People tell me they don’t want to keep a dog because they don’t want to go through the pain of loss. It’s not pain, its strength. It’s not loss; it’s the gain of priceless memories. It’s not a tragedy you go through, it’s just life and it makes you grow up. Let a child love and lose a pet, the adult would be an infinitely stronger and better human being.

As a child I remember being asked what I want to be when I grow up. My answer was ‘a dog’. It sounded really stupid and I got quite a few laughs. It still sounds really stupid, I’l give you that, but it’s still true. Call me crazy, but if we could have one tenth the good qualities of those perpetual ‘tail waggers’ and chronic ‘face lickers’, this world would be a happier, safer place.

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So next time you see a homeless tail wagging at you, think about it, really think about bringing him home. It makes home more home, it makes us more human.

Featured photo credit: janetroper.com via janetroper.com

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Last Updated on March 13, 2019

How to Get out of a Rut: 12 Useful Ways to Get Unstuck

How to Get out of a Rut: 12 Useful Ways to Get Unstuck

Have you gotten into a rut before? Or are you in a rut right now?

You know you’re in a rut when you run out of ideas and inspiration. I personally see a rut as a productivity vacuum. It might very well be a reason why you aren’t getting results. Even as you spend more time on your work, you can’t seem to get anything constructive done. While I’m normally productive, I get into occasional ruts (especially when I’ve been working back-to-back without rest). During those times, I can spend an entire day in front of the computer and get nothing done. It can be quite frustrating.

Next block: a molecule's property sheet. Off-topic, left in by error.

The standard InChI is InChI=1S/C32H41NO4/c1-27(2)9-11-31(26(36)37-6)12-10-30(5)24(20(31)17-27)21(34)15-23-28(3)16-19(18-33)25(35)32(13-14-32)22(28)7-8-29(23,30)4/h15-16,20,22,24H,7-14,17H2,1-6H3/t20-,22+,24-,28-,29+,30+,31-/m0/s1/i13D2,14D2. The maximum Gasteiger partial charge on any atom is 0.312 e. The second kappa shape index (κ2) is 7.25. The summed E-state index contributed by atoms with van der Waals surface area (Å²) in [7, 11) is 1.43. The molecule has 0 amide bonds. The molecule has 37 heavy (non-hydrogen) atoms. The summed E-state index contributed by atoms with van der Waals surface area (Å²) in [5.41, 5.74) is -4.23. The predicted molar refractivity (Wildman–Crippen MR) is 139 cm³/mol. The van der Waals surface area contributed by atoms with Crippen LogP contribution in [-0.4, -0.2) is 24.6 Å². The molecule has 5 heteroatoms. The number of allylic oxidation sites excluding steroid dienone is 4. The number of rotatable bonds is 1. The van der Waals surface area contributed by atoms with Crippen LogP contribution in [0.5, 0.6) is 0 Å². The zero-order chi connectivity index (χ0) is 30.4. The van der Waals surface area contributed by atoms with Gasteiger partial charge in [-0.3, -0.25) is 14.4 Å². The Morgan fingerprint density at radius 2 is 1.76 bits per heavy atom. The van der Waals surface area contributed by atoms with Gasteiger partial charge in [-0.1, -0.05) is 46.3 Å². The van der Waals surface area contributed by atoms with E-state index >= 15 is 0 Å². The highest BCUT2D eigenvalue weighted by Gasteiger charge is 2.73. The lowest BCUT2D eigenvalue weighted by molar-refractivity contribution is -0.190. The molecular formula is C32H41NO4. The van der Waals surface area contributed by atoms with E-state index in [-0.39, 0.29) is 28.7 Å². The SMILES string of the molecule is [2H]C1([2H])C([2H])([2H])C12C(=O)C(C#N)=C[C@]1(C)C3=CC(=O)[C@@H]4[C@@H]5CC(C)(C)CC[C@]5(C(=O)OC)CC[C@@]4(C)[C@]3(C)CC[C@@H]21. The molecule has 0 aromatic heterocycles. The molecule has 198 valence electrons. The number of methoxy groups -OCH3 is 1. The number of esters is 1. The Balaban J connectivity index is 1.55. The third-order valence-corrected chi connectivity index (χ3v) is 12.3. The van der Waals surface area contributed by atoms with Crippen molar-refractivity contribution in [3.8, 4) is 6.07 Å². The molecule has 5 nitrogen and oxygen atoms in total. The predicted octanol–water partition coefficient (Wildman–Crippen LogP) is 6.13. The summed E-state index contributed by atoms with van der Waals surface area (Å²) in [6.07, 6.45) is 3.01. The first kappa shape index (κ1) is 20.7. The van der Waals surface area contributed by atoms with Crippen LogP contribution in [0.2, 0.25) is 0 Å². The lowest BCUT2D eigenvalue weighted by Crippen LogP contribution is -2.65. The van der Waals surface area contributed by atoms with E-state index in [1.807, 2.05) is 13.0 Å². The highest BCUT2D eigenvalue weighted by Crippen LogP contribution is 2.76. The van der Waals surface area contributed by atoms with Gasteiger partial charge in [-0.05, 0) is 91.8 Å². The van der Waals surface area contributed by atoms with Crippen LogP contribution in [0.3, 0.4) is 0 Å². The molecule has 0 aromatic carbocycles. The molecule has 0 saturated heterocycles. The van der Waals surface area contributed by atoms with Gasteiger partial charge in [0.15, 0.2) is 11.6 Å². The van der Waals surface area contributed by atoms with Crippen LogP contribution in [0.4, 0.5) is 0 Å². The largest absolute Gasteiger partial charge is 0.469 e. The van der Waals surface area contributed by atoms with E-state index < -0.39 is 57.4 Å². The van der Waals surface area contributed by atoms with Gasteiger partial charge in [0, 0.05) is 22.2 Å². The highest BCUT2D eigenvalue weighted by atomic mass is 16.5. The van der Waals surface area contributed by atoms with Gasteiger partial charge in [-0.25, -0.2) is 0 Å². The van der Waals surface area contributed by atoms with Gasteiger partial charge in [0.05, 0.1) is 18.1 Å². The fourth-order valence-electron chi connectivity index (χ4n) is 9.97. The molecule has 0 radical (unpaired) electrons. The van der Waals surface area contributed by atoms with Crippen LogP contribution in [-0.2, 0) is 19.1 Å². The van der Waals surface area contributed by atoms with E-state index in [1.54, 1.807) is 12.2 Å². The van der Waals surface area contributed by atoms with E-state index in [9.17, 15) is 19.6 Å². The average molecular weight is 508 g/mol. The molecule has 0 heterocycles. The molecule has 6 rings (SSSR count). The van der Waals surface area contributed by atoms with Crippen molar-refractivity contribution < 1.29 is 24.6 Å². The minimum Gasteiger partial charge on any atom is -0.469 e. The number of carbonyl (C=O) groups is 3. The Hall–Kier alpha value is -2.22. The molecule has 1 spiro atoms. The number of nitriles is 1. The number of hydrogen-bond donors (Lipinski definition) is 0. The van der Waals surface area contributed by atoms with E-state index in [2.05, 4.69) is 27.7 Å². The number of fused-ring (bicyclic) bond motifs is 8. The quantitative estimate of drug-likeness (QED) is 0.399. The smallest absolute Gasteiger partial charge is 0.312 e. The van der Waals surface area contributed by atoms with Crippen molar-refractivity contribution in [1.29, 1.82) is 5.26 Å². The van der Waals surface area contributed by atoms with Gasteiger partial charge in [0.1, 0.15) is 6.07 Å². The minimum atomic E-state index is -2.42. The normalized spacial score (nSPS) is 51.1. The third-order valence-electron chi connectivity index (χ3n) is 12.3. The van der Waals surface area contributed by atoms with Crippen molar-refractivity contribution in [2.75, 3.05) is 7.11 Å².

Over time, I have tried and found several methods that are helpful to pull me out of a rut. If you experience ruts too, whether as a working professional, a writer, a blogger, a student or other work, you will find these useful. Here are 12 of my personal tips to get out of ruts:

1. Work on the small tasks.

When you are in a rut, tackle it by starting small. Clear away your smaller tasks which have been piling up. Reply to your emails, organize your documents, declutter your work space, and reply to private messages.